I've done some experimenting and it turns out that this brings us back to the old "managing connections" situation we're used to from the past, only this time the connections are abstracted away from us a bit and we must now "manage Contexts" similarly.
Let's say we have the following
private void OnContextCreated()
const int maxRetries = 4;
const int initialDelayInMilliseconds = 100;
const int maxDelayInMilliseconds = 5000;
const int deltaBackoffInMilliseconds = initialDelayInMilliseconds;
var policy = new RetryPolicy<SqlAzureTransientErrorDetectionStrategy>(maxRetries,
var storeConnection = (SqlConnection) ((EntityConnection) Connection).StoreConnection;
new SqlCommand("declare @i int", storeConnection).ExecuteNonQuery();
// throw new ApplicationException("Test only");
catch (Exception e)
Trace.TraceWarning("Attempted to open connection but failed: " + e.Message);
In this scenario, we forcibly open the Connection (which was the goal here). Because of this, the Context keeps it open across many calls. Because of that, we must tell the Context when to close the connection. Our primary mechanism for doing that is calling the Dispose method on the Context. So if we just allow garbage collection to clean up our contexts, then we allow connections to remain hanging open.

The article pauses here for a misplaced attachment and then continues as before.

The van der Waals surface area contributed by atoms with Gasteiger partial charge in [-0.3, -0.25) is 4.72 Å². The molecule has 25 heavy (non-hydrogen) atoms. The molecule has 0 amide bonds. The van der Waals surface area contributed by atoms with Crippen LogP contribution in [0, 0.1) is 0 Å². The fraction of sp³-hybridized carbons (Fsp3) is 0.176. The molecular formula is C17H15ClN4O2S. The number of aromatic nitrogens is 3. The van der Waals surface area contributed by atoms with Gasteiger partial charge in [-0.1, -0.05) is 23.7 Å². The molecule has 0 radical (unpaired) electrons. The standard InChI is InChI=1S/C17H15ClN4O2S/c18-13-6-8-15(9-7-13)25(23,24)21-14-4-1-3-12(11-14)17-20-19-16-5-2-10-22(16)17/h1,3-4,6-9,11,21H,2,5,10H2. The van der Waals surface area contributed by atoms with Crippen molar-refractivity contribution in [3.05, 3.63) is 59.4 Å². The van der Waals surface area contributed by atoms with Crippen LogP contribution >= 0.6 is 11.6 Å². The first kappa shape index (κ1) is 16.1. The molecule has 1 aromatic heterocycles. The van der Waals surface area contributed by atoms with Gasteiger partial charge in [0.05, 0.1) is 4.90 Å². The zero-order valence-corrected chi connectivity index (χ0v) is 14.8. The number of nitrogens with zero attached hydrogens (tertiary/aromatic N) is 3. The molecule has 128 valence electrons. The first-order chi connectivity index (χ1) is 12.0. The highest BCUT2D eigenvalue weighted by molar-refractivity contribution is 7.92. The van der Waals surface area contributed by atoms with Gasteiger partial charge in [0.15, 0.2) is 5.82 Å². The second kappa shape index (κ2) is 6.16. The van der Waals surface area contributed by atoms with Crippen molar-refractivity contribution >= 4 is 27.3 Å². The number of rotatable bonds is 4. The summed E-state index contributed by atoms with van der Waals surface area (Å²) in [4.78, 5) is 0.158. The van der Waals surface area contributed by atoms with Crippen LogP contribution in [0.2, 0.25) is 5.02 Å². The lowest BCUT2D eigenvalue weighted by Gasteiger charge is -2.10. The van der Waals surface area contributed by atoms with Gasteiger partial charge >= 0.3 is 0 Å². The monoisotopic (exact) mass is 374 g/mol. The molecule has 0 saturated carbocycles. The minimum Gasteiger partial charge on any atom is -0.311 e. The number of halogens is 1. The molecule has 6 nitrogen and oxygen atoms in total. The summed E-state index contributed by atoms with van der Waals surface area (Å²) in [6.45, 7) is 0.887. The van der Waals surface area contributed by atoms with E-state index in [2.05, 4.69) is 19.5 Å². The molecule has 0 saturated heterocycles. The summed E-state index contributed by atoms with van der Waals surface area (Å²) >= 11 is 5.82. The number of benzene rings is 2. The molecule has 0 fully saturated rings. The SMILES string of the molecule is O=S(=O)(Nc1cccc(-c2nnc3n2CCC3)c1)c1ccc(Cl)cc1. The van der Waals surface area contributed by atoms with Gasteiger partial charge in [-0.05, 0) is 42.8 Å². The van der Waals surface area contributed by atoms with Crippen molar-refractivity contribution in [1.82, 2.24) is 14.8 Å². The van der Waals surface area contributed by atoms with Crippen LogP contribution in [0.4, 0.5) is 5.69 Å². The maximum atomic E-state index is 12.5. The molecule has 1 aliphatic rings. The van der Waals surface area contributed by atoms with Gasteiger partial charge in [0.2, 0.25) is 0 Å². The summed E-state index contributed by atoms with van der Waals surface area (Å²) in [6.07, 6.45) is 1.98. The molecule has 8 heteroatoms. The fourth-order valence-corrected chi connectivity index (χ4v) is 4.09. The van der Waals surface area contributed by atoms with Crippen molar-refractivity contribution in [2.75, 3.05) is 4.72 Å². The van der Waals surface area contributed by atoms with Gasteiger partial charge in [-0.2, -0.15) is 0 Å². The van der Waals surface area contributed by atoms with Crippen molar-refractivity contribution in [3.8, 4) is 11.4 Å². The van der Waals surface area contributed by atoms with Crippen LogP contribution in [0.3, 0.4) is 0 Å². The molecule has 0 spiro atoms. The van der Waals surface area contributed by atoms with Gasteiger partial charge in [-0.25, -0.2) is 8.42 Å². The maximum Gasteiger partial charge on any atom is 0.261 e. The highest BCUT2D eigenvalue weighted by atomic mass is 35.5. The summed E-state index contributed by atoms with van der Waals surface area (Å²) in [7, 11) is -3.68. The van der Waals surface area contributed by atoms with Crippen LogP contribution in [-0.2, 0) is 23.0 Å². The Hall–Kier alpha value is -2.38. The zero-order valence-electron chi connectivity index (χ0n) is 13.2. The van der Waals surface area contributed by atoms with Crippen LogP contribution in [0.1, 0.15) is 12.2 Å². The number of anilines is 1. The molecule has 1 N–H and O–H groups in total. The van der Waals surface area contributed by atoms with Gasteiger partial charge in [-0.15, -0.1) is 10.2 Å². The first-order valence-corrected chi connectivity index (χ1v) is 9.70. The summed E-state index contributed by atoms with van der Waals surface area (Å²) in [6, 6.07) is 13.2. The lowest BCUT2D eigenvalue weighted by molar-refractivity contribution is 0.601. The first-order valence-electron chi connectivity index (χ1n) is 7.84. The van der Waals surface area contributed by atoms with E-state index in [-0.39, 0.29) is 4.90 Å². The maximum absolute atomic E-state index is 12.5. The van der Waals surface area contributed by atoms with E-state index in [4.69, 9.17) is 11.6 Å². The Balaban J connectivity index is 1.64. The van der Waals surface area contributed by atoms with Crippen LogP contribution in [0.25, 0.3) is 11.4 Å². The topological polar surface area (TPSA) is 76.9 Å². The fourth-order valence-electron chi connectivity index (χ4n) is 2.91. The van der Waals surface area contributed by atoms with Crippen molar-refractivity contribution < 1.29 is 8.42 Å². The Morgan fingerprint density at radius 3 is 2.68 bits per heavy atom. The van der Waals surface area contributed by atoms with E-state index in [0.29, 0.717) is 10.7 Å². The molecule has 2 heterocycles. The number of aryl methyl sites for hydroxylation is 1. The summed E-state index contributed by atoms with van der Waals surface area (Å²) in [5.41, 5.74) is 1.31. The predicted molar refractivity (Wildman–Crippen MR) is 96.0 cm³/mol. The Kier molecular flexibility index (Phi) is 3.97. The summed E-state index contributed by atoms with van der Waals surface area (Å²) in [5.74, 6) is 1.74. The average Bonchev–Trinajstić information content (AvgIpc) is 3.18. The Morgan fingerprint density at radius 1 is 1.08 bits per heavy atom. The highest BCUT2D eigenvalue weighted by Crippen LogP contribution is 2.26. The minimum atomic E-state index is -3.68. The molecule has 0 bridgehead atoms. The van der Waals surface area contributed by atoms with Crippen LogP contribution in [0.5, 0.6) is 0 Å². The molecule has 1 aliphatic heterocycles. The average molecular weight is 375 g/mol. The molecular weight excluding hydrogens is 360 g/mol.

I tested this by toggling the comments on the
Connection.Close() in the
try block and running a bunch of unit tests against our database. Without calling
Close, we jumped up to ~275-300 active connections (from SQL Server's perspective). By calling
Close, that number hovered at ~12. I then reproduced with a small number of unit tests both with and without a
using block for the Context and reproduced the same result (different numbers - I forget what they were).
I was using the following query to count my connections:
SELECT s.session_id, s.login_name, e.connection_id,
FROM sys.dm_exec_sessions AS s
INNER JOIN sys.dm_exec_connections AS e
ON s.session_id = e.session_id
ORDER BY s.login_name
Conclusion: If you call
Connection.Open() with this work-around to enable the Transient Fault Handling Block, then you MUST use
using blocks for all contexts you work with, otherwise you will have problems (that with SQL Azure, will cause your database to be "throttled" and ultimately taken offline for hours!).